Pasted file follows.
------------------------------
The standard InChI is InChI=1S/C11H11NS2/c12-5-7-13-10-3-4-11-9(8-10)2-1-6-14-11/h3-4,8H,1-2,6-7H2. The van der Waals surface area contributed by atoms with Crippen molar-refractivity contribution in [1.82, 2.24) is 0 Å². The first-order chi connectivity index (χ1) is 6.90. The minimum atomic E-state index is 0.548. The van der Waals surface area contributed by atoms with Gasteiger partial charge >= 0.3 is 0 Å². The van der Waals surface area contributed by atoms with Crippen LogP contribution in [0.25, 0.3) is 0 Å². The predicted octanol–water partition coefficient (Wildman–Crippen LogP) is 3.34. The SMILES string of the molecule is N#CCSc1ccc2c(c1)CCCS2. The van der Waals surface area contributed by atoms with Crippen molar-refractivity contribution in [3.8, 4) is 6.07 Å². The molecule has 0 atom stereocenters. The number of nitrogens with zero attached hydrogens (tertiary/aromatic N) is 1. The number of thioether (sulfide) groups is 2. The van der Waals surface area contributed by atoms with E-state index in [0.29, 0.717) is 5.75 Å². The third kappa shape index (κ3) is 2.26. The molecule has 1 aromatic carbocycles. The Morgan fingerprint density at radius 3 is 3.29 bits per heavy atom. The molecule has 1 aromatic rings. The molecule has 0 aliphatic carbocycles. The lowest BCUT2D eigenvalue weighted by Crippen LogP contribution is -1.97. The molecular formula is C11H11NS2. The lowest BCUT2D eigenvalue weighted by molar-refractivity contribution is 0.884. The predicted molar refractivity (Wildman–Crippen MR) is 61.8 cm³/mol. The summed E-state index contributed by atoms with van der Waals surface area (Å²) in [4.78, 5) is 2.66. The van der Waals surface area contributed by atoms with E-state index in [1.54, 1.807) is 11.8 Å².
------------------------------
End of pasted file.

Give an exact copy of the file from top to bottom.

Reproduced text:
The standard InChI is InChI=1S/C11H11NS2/c12-5-7-13-10-3-4-11-9(8-10)2-1-6-14-11/h3-4,8H,1-2,6-7H2. The van der Waals surface area contributed by atoms with Crippen molar-refractivity contribution in [1.82, 2.24) is 0 Å². The first-order chi connectivity index (χ1) is 6.90. The minimum atomic E-state index is 0.548. The van der Waals surface area contributed by atoms with Gasteiger partial charge >= 0.3 is 0 Å². The van der Waals surface area contributed by atoms with Crippen LogP contribution in [0.25, 0.3) is 0 Å². The predicted octanol–water partition coefficient (Wildman–Crippen LogP) is 3.34. The SMILES string of the molecule is N#CCSc1ccc2c(c1)CCCS2. The van der Waals surface area contributed by atoms with Crippen molar-refractivity contribution in [3.8, 4) is 6.07 Å². The molecule has 0 atom stereocenters. The number of nitrogens with zero attached hydrogens (tertiary/aromatic N) is 1. The number of thioether (sulfide) groups is 2. The van der Waals surface area contributed by atoms with E-state index in [0.29, 0.717) is 5.75 Å². The third kappa shape index (κ3) is 2.26. The molecule has 1 aromatic carbocycles. The Morgan fingerprint density at radius 3 is 3.29 bits per heavy atom. The molecule has 1 aromatic rings. The molecule has 0 aliphatic carbocycles. The lowest BCUT2D eigenvalue weighted by Crippen LogP contribution is -1.97. The molecular formula is C11H11NS2. The lowest BCUT2D eigenvalue weighted by molar-refractivity contribution is 0.884. The predicted molar refractivity (Wildman–Crippen MR) is 61.8 cm³/mol. The summed E-state index contributed by atoms with van der Waals surface area (Å²) in [4.78, 5) is 2.66. The van der Waals surface area contributed by atoms with E-state index in [1.54, 1.807) is 11.8 Å².